Valuing your Valentine: Which body part of your lover would you insure?
When it comes to insuring a spouse’s or partner’s body parts, Americans would go with the heart or the head.
A survey conducted on behalf of InsuranceQuotes.com by Harris Interactive indicates that cupid’s arrow strays far from lips and smiles, butts, breasts, legs and other body parts that some celebrities have insured for millions of dollars. Among those in relationships, Americans say they would insure a spouse’s or partner’s brain (23 percent) or heart (22 percent) when asked to choose only one body part. The survey was conducted in January 2012 among 2,625 U.S. adults.
The brain and heart “are key to life and our wish to sustain our relationships and keep our loved ones alive and with us,” says Diana Kirschner, author of “Sealing the Deal: The Love Mentor’s Guide to Lasting Love.”
The survey asked: If you could insure only one body part of your spouse, significant other or partner, which of the following, if any, would you pick? Options included the top two vote-getters (brain, heart) as well as the eyes, chest, hands, legs, teeth, lips, rear end and hair.
Among people in relationships, these are other body parts that they say they would single out to insure:
• None — 23 percent.
• Eyes — 8 percent.
• Chest — 3 percent.
• Hands — 3 percent.
• Legs — 3 percent.
• Teeth — 2 percent.
• Lips — 2 percent.
• Rear end — 2 percent.
• Hair — 1 percent.
More than skin deep
The survey response makes it clear that friendship and companionship mean the most in many relationships, Kirschner says.
“It’s not just superficial. It’s not just all about sex,” Kirschner says. “It’s about much more than sex and much more than beauty or appearance.”
Among U.S. adults in a relationship, the choice of the brain shows how Americans value someone’s personality and intellect, says Lou Manza, professor of psychology at Lebanon Valley College in Pennsylvania.
“The heart is maybe more of a romantic notion,” Manza says. “In a physical sense, the heart keeps you alive so you want that significant other around.”
People fall in love with someone’s intellect and personality — all of which, of course, are related to the brain. “If we can protect that against all else, then we really would,” Manza says.
If you ask someone living with an Alzheimer’s patient if they could go back in time and protect that person’s brain, you would get a resounding “yes,” Kirschner says.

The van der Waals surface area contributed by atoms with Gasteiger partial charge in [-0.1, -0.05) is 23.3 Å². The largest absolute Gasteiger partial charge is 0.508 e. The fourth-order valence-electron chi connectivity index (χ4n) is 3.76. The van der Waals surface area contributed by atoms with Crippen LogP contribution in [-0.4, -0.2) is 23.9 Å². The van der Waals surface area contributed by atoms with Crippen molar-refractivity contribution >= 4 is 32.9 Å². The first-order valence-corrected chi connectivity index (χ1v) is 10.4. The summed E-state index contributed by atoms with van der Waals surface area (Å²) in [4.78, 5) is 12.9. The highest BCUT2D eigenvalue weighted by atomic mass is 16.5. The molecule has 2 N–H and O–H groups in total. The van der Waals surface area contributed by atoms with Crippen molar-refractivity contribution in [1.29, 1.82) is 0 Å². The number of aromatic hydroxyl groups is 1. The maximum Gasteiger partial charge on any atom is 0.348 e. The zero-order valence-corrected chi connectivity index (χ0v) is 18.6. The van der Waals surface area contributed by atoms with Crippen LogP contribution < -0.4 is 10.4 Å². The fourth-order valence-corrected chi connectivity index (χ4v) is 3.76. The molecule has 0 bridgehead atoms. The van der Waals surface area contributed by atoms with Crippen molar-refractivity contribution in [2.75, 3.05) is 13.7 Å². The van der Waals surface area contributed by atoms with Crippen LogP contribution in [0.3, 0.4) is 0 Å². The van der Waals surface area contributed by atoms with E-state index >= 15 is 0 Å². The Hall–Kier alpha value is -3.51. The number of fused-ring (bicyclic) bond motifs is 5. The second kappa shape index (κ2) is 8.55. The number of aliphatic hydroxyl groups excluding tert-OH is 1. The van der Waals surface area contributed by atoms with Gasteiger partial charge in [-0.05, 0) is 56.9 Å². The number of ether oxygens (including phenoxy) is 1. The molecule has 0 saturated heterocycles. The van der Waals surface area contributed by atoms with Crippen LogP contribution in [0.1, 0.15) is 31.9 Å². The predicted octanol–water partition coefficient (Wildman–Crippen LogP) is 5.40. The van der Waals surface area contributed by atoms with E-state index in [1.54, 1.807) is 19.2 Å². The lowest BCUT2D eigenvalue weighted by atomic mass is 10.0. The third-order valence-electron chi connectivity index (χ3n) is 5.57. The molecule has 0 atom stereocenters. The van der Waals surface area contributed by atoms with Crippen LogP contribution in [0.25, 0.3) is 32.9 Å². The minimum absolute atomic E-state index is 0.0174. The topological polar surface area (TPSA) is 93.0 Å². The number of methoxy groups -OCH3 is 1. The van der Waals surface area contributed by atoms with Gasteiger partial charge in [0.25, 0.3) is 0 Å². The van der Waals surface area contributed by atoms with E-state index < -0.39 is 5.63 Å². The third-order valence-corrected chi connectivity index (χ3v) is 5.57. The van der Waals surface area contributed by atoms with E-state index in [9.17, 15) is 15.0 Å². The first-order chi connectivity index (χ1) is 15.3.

There’s a vested interest in the brain, because if it deteriorates, that can affect intellect and personality, and can trigger changes in a relationship. At the same time, people tend to develop wisdom as they age.
“Even though your outside might be changing and it appears ‘old,’ and maybe taking a turn for the worse for some people, if you’ve maintained your intellectual health, you know a lot more when you’re older,” Kirschner says.
Object of desire
Stars insure their most attractive assets for millions of dollars. For example, model and TV host Heidi Klum’s legs have been insured for $2 million, and reality TV star and Playboy playmate Holly Madison told People magazine that she insured her breasts for $1 million.
Even musicians and athletes have their body parts insured. For instance, the long locks of Pittsburgh Steelers star Troy Polamalu have been insured by Head & Shoulders (the shampoo brand he endorses) for $1 million.
In terms of coverage of body parts, people can insure themselves against accidents and injuries, which could threaten their careers and income. Accident and health insurance covers a policyholder against injury to the entire body, but the policyholder may want to concentrate on a particular body part, according to Lloyd’s, a major insurer of body parts.
When you’re at a party or on a first date, a person’s eyes, lips, butt or breasts can be the initial attraction. But as people in relationships age and their looks change, they must be willing to let certain insurable features slide, Kirschner says.
“If the 60-year-olds were saying, ‘I would ensure my spouse’s behind,’ it would make you wonder a little bit,” she says.
This survey was conducted online within the United States by Harris Interactive on behalf of InsuranceQuotes.com from Jan. 9-11, 2012, among 2,625 adults age 18 and older. This online survey is not based on a probability sample and, therefore, no estimate of theoretical sampling error can be calculated. For complete survey methodology, including weighting variables, please contact John Egan at firstname.lastname@example.org.